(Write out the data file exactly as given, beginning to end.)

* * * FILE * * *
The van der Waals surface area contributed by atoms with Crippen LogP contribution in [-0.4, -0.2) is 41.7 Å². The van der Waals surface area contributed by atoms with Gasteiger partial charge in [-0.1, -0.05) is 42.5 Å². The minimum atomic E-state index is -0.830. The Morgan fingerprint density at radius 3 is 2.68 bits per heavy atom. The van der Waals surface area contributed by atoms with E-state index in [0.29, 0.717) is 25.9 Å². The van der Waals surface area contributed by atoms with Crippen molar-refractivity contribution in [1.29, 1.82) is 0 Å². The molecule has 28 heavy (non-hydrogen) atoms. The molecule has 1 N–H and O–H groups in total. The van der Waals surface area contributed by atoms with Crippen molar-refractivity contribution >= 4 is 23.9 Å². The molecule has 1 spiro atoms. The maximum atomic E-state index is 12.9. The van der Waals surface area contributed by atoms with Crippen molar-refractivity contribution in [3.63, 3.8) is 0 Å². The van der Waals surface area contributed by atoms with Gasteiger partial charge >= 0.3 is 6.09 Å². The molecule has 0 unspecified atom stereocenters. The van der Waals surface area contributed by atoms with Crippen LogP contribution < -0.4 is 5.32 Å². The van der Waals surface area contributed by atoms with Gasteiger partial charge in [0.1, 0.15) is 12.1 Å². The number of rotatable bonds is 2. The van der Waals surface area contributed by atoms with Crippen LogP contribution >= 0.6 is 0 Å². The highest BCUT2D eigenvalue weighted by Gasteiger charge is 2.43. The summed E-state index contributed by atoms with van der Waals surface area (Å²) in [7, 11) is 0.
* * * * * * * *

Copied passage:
The van der Waals surface area contributed by atoms with Crippen LogP contribution in [-0.4, -0.2) is 41.7 Å². The van der Waals surface area contributed by atoms with Gasteiger partial charge in [-0.1, -0.05) is 42.5 Å². The minimum atomic E-state index is -0.830. The Morgan fingerprint density at radius 3 is 2.68 bits per heavy atom. The van der Waals surface area contributed by atoms with E-state index in [0.29, 0.717) is 25.9 Å². The van der Waals surface area contributed by atoms with Crippen molar-refractivity contribution in [1.29, 1.82) is 0 Å². The molecule has 28 heavy (non-hydrogen) atoms. The molecule has 1 N–H and O–H groups in total. The van der Waals surface area contributed by atoms with Crippen molar-refractivity contribution >= 4 is 23.9 Å². The molecule has 1 spiro atoms. The maximum atomic E-state index is 12.9. The van der Waals surface area contributed by atoms with Crippen molar-refractivity contribution in [3.63, 3.8) is 0 Å². The van der Waals surface area contributed by atoms with Gasteiger partial charge >= 0.3 is 6.09 Å². The molecule has 0 unspecified atom stereocenters. The van der Waals surface area contributed by atoms with Crippen LogP contribution < -0.4 is 5.32 Å². The van der Waals surface area contributed by atoms with Gasteiger partial charge in [0.1, 0.15) is 12.1 Å². The number of rotatable bonds is 2. The van der Waals surface area contributed by atoms with Crippen LogP contribution >= 0.6 is 0 Å². The highest BCUT2D eigenvalue weighted by Gasteiger charge is 2.43. The summed E-state index contributed by atoms with van der Waals surface area (Å²) in [7, 11) is 0.